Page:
by Lauren Grimanis, Haas MBA 2020
I spent my summer at the intersection of corporations, investments, and sustainability. How is all that possible?! At the Sustainability Accounting Standards Board (SASB), SASB has developed a set of financially material sustainability standards to help businesses identify, manage, and report on issues that matter most to their investors. These deeply researched and evidence backed standards help investors make more informed decisions on key sustainability topics specific to sector and industry. Most distinctively, SASB standards are financially material which means that topics have been proven to affect the financial position of the industry.
Over the nine weeks, with two fellow interns tasked with three collaborative projects, I dug deep into the 981 SASB standards across 11 sectors and 77 industries. Our heaviest lift project was performing a global gap analysis of the standards, trying to understand the magnitude and depth that the standards would need to be altered in order to be internationally applicable. There has been heightened interest across the globe for consistent ESG (environment, social, and governance) guidelines and so ensuring that the standards can be globally applicable was an organizational priority for the year. Many of the standards utilize international guidelines through the UN or ISO, however, certain sectors and industries have very specific country regulations or structures. For example, the healthcare system across countries vary greatly, therefore, this sector would need more analysis and research to understand how it could be applied around the world.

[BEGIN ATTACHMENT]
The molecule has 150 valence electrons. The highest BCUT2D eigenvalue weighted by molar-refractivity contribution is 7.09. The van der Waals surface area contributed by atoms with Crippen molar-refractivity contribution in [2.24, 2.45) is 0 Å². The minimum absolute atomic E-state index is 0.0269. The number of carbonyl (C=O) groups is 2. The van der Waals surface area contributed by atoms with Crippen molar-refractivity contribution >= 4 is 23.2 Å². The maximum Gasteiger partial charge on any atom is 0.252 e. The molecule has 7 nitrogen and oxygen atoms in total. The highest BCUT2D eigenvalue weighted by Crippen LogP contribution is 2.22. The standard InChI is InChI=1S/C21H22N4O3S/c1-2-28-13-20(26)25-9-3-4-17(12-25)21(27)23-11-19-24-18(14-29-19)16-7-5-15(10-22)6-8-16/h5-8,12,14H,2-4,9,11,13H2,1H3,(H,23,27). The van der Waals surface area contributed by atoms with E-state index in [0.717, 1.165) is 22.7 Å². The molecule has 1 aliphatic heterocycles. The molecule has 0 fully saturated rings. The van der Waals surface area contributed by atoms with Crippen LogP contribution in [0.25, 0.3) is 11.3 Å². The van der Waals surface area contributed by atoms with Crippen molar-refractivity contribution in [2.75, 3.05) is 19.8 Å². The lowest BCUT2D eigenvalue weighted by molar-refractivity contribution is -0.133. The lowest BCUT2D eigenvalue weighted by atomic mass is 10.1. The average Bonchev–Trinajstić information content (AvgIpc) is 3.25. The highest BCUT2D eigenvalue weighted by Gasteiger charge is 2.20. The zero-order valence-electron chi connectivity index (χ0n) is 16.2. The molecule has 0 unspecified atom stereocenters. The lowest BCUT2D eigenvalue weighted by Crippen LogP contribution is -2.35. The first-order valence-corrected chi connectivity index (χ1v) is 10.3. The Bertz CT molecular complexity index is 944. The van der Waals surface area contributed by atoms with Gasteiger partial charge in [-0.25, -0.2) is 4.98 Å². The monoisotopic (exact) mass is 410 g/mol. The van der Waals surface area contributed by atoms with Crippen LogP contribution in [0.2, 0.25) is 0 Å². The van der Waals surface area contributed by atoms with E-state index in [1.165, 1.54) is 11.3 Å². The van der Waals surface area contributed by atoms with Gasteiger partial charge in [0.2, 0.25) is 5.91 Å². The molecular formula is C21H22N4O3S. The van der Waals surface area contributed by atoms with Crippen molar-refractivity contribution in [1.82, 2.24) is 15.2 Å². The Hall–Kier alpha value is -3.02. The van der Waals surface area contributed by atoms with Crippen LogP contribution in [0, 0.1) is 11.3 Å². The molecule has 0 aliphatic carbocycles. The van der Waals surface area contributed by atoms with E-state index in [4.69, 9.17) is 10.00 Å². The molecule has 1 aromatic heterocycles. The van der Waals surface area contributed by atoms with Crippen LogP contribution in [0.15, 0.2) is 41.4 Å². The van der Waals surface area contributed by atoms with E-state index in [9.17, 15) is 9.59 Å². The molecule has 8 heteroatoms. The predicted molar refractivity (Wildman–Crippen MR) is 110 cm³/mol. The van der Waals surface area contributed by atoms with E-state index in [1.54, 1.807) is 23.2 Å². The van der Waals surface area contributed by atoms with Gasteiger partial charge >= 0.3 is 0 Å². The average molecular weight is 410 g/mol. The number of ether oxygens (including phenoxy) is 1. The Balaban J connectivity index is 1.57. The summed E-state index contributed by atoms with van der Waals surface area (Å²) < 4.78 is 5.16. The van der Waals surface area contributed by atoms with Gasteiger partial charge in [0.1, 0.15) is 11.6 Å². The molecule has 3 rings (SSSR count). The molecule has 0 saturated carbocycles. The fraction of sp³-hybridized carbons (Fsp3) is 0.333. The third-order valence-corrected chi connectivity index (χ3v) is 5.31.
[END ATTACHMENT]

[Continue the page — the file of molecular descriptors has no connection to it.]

Just before starting my internship, I was in India with Haas’s International Business Development Program. My team was paired with a large apparel company to create their 2025 sustainability map. I spent the spring semester plus three weeks in-country understanding the challenges of implementing sustainability plans in large corporations. Unsurprisingly, one of the largest challenges that sustainability generally faces is the business case, especially with short-term incentive and performance structures in place in large corporations. This flowed seamlessly into my internship at SASB because SASB provides the business case for sustainability! They show how specific environmental, social, and governance issues can and will affect a company’s financial position and ultimately how they thrive and survive.